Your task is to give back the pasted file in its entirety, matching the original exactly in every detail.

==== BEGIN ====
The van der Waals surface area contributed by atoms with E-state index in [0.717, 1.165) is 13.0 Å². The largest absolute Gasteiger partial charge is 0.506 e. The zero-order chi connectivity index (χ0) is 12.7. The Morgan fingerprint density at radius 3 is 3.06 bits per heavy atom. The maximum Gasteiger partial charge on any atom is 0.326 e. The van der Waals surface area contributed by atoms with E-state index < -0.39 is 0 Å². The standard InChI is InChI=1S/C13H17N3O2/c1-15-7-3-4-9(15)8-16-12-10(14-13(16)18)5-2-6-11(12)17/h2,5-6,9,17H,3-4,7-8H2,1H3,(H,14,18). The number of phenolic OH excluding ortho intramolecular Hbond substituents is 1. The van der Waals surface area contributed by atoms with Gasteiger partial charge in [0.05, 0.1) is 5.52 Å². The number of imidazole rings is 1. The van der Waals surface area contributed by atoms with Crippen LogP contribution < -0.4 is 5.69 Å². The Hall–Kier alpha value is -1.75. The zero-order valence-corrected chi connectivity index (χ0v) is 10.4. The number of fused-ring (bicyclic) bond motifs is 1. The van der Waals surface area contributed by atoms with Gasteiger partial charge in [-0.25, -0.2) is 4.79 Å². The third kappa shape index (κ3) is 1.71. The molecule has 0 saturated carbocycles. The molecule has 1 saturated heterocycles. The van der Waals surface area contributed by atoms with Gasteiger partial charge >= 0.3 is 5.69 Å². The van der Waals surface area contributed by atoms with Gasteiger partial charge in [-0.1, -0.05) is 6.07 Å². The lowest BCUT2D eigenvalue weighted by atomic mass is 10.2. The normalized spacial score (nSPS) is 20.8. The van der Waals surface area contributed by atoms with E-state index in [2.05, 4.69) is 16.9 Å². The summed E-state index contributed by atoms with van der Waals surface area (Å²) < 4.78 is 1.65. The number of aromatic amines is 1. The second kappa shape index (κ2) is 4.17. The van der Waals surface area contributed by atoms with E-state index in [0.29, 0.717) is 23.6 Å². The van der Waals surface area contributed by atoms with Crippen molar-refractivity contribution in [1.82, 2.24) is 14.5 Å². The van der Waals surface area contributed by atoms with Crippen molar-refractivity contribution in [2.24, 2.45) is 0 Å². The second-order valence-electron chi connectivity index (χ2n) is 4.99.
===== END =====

The van der Waals surface area contributed by atoms with E-state index in [0.717, 1.165) is 13.0 Å². The largest absolute Gasteiger partial charge is 0.506 e. The zero-order chi connectivity index (χ0) is 12.7. The Morgan fingerprint density at radius 3 is 3.06 bits per heavy atom. The maximum Gasteiger partial charge on any atom is 0.326 e. The van der Waals surface area contributed by atoms with E-state index < -0.39 is 0 Å². The standard InChI is InChI=1S/C13H17N3O2/c1-15-7-3-4-9(15)8-16-12-10(14-13(16)18)5-2-6-11(12)17/h2,5-6,9,17H,3-4,7-8H2,1H3,(H,14,18). The number of phenolic OH excluding ortho intramolecular Hbond substituents is 1. The van der Waals surface area contributed by atoms with Gasteiger partial charge in [0.05, 0.1) is 5.52 Å². The number of imidazole rings is 1. The van der Waals surface area contributed by atoms with Crippen LogP contribution < -0.4 is 5.69 Å². The Hall–Kier alpha value is -1.75. The zero-order valence-corrected chi connectivity index (χ0v) is 10.4. The number of fused-ring (bicyclic) bond motifs is 1. The van der Waals surface area contributed by atoms with Gasteiger partial charge in [-0.25, -0.2) is 4.79 Å². The third kappa shape index (κ3) is 1.71. The molecule has 0 saturated carbocycles. The molecule has 1 saturated heterocycles. The van der Waals surface area contributed by atoms with Gasteiger partial charge >= 0.3 is 5.69 Å². The van der Waals surface area contributed by atoms with Gasteiger partial charge in [-0.1, -0.05) is 6.07 Å². The lowest BCUT2D eigenvalue weighted by atomic mass is 10.2. The normalized spacial score (nSPS) is 20.8. The van der Waals surface area contributed by atoms with E-state index in [2.05, 4.69) is 16.9 Å². The summed E-state index contributed by atoms with van der Waals surface area (Å²) < 4.78 is 1.65. The number of aromatic amines is 1. The second kappa shape index (κ2) is 4.17. The van der Waals surface area contributed by atoms with E-state index in [0.29, 0.717) is 23.6 Å². The van der Waals surface area contributed by atoms with Crippen molar-refractivity contribution in [1.82, 2.24) is 14.5 Å². The van der Waals surface area contributed by atoms with Crippen molar-refractivity contribution in [2.24, 2.45) is 0 Å². The second-order valence-electron chi connectivity index (χ2n) is 4.99.